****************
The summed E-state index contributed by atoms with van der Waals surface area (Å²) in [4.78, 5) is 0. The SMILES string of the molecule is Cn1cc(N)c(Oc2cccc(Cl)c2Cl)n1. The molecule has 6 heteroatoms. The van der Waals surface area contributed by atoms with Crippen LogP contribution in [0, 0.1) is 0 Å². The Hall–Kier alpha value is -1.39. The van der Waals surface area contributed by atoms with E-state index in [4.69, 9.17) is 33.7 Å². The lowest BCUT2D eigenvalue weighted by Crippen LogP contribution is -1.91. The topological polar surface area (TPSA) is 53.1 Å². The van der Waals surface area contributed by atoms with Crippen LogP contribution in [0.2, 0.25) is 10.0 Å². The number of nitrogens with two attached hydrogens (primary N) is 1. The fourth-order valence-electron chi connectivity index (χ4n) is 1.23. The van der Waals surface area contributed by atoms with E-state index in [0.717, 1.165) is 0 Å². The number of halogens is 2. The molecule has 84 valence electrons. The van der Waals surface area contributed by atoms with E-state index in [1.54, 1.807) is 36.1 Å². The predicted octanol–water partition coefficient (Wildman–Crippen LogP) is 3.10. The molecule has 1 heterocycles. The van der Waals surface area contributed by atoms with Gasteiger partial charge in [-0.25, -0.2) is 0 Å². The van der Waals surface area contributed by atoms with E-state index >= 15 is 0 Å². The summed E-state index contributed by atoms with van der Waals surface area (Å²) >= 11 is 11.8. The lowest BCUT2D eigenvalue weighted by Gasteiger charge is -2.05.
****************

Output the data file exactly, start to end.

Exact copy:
The summed E-state index contributed by atoms with van der Waals surface area (Å²) in [4.78, 5) is 0. The SMILES string of the molecule is Cn1cc(N)c(Oc2cccc(Cl)c2Cl)n1. The molecule has 6 heteroatoms. The van der Waals surface area contributed by atoms with Crippen LogP contribution in [0, 0.1) is 0 Å². The Hall–Kier alpha value is -1.39. The van der Waals surface area contributed by atoms with E-state index in [4.69, 9.17) is 33.7 Å². The lowest BCUT2D eigenvalue weighted by Crippen LogP contribution is -1.91. The topological polar surface area (TPSA) is 53.1 Å². The van der Waals surface area contributed by atoms with Crippen LogP contribution in [0.2, 0.25) is 10.0 Å². The number of nitrogens with two attached hydrogens (primary N) is 1. The fourth-order valence-electron chi connectivity index (χ4n) is 1.23. The van der Waals surface area contributed by atoms with E-state index in [0.717, 1.165) is 0 Å². The number of halogens is 2. The molecule has 84 valence electrons. The van der Waals surface area contributed by atoms with E-state index in [1.54, 1.807) is 36.1 Å². The predicted octanol–water partition coefficient (Wildman–Crippen LogP) is 3.10. The molecule has 1 heterocycles. The van der Waals surface area contributed by atoms with Gasteiger partial charge in [-0.25, -0.2) is 0 Å². The van der Waals surface area contributed by atoms with E-state index >= 15 is 0 Å². The summed E-state index contributed by atoms with van der Waals surface area (Å²) >= 11 is 11.8. The lowest BCUT2D eigenvalue weighted by Gasteiger charge is -2.05.